Australia (100 Points)
This challenge presented you with a linux server and gave a clue that some other device was transmitting the flag to you. That was the entirety of the clue; pretty vague, right?
So at first everyone struggled on this one because tcpdump showed zero packets coming or going from the NIC on the linux server. Eventually the proctors made an adjustment to the lab and packets started to flow. The flow of packets was a multicast stream of data. We figured the stream of data must contain the flag and we just needed to figure out what kind of data it was and read it. So we took a packet capture with tcpdump, SFTP'd it off the box and loaded up Wireshark. Once in Wireshark, we looked at the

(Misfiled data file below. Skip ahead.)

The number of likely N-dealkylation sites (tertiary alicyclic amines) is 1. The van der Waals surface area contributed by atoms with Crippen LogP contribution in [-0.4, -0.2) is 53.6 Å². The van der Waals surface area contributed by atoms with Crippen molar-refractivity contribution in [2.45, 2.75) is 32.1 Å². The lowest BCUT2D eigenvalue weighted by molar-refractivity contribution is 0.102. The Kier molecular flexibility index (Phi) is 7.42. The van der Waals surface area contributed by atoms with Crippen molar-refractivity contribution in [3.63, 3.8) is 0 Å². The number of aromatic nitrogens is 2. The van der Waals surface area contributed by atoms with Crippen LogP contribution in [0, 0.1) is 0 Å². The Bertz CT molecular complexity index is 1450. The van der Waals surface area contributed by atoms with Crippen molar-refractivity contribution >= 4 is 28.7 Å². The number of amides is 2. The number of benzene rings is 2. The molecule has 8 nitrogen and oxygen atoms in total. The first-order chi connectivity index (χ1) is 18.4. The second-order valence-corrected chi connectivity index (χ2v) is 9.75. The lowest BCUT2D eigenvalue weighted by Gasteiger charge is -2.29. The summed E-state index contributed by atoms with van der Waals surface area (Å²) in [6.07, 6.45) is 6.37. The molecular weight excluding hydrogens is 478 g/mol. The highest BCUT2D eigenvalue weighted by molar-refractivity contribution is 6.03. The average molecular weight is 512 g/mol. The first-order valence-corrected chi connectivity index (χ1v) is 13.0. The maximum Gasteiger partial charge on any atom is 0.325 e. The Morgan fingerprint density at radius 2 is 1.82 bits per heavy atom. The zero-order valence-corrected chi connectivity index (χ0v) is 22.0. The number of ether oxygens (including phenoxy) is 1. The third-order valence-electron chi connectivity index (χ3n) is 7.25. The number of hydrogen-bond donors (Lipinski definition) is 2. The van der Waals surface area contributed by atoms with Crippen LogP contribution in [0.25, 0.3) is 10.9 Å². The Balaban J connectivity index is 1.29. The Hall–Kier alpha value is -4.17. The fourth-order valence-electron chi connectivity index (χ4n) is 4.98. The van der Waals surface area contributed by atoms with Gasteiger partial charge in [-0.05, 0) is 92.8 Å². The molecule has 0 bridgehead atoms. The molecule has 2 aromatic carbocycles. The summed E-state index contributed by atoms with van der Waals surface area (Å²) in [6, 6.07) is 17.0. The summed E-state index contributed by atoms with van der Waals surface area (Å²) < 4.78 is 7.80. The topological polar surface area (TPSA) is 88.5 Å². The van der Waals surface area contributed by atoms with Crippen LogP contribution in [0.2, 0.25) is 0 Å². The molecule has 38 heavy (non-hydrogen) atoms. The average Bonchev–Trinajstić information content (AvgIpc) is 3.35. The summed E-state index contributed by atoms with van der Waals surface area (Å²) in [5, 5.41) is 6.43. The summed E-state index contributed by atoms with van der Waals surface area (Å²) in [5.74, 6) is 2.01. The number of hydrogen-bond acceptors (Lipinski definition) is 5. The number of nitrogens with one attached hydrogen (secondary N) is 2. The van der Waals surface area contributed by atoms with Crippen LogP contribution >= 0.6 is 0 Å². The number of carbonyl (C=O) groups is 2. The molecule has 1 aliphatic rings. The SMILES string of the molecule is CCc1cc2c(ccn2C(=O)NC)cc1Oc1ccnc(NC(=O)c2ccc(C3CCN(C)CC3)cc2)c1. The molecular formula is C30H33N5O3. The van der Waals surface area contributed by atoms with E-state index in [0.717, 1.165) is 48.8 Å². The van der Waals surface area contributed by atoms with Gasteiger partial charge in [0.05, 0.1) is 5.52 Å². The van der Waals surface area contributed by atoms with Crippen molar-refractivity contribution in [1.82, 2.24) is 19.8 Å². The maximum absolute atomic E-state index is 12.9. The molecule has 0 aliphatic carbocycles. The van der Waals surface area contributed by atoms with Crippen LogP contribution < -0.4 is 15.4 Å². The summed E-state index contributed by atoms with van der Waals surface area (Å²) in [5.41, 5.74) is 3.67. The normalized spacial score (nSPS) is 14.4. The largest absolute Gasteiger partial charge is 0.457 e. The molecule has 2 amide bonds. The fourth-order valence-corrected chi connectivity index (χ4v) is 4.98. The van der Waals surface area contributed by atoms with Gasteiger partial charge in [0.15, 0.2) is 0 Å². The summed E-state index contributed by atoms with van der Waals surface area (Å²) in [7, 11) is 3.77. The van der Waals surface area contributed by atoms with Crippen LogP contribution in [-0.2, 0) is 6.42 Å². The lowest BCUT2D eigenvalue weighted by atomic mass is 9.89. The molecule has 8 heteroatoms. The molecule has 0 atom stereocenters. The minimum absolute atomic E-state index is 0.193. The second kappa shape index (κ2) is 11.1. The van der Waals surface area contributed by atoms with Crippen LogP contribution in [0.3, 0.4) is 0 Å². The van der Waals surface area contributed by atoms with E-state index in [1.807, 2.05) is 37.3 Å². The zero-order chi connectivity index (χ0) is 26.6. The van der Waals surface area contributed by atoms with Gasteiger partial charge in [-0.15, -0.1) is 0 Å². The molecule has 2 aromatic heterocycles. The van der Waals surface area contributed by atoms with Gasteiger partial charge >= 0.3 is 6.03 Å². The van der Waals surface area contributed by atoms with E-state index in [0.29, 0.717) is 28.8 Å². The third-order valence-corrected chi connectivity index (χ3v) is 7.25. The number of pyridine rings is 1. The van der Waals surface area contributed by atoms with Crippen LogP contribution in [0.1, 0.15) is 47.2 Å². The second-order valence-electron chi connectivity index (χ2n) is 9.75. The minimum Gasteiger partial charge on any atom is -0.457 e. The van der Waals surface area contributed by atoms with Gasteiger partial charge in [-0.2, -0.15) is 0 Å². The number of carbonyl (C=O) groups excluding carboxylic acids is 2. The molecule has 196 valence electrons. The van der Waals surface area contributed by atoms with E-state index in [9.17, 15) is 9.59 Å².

Statistics > Conversations and saw three distinct streams. Looking at one of the streams' meta-data showed that it was MPEG2 encoded data. From there, we used
Decode As in Wireshark and selected RTP. Then,
Telephony > RTP > RTP Streams. From there we analyzed the streams, and exported the stream bytes to a file. Once we had extracted the bytes from the packet capture and saved them to a file, we opened it with VLC media player and it was a video that showed an IPv6 address. This was our flag!
China (100 Points)
This challenge's clue said that there was an adjacent router in which you needed to bring up a BGP peering. That was it. There was no other information given.